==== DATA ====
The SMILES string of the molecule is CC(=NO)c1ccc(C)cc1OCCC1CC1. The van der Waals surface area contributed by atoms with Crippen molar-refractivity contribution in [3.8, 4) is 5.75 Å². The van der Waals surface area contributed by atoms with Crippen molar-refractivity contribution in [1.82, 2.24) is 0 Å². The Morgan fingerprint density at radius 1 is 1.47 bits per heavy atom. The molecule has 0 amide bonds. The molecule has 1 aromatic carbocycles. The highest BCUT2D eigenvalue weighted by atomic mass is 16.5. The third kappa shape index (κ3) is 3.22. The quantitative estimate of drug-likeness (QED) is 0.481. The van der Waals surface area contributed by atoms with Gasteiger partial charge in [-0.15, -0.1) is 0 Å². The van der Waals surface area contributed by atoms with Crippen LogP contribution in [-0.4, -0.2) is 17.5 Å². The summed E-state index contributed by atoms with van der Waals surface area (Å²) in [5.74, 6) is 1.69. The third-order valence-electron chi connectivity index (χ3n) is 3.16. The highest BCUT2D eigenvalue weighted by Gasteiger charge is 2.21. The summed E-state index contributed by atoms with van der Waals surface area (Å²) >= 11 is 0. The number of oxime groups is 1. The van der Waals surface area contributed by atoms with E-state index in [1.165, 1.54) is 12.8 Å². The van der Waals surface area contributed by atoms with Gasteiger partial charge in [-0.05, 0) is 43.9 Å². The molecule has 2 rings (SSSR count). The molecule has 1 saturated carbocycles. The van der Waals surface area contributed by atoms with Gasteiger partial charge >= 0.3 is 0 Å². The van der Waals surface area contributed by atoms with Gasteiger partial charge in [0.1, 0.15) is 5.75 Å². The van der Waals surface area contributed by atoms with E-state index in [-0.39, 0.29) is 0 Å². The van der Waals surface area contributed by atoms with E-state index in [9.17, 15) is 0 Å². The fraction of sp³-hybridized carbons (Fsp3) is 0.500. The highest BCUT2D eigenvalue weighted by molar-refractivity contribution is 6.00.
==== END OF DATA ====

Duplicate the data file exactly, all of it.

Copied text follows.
The SMILES string of the molecule is CC(=NO)c1ccc(C)cc1OCCC1CC1. The van der Waals surface area contributed by atoms with Crippen molar-refractivity contribution in [3.8, 4) is 5.75 Å². The van der Waals surface area contributed by atoms with Crippen molar-refractivity contribution in [1.82, 2.24) is 0 Å². The Morgan fingerprint density at radius 1 is 1.47 bits per heavy atom. The molecule has 0 amide bonds. The molecule has 1 aromatic carbocycles. The highest BCUT2D eigenvalue weighted by atomic mass is 16.5. The third kappa shape index (κ3) is 3.22. The quantitative estimate of drug-likeness (QED) is 0.481. The van der Waals surface area contributed by atoms with Gasteiger partial charge in [-0.15, -0.1) is 0 Å². The van der Waals surface area contributed by atoms with Crippen LogP contribution in [-0.4, -0.2) is 17.5 Å². The summed E-state index contributed by atoms with van der Waals surface area (Å²) in [5.74, 6) is 1.69. The third-order valence-electron chi connectivity index (χ3n) is 3.16. The highest BCUT2D eigenvalue weighted by Gasteiger charge is 2.21. The summed E-state index contributed by atoms with van der Waals surface area (Å²) >= 11 is 0. The number of oxime groups is 1. The van der Waals surface area contributed by atoms with E-state index in [1.165, 1.54) is 12.8 Å². The van der Waals surface area contributed by atoms with Gasteiger partial charge in [-0.05, 0) is 43.9 Å². The molecule has 2 rings (SSSR count). The molecule has 1 saturated carbocycles. The van der Waals surface area contributed by atoms with Gasteiger partial charge >= 0.3 is 0 Å². The van der Waals surface area contributed by atoms with Gasteiger partial charge in [0.1, 0.15) is 5.75 Å². The van der Waals surface area contributed by atoms with E-state index in [-0.39, 0.29) is 0 Å². The van der Waals surface area contributed by atoms with E-state index in [9.17, 15) is 0 Å². The fraction of sp³-hybridized carbons (Fsp3) is 0.500. The highest BCUT2D eigenvalue weighted by molar-refractivity contribution is 6.00.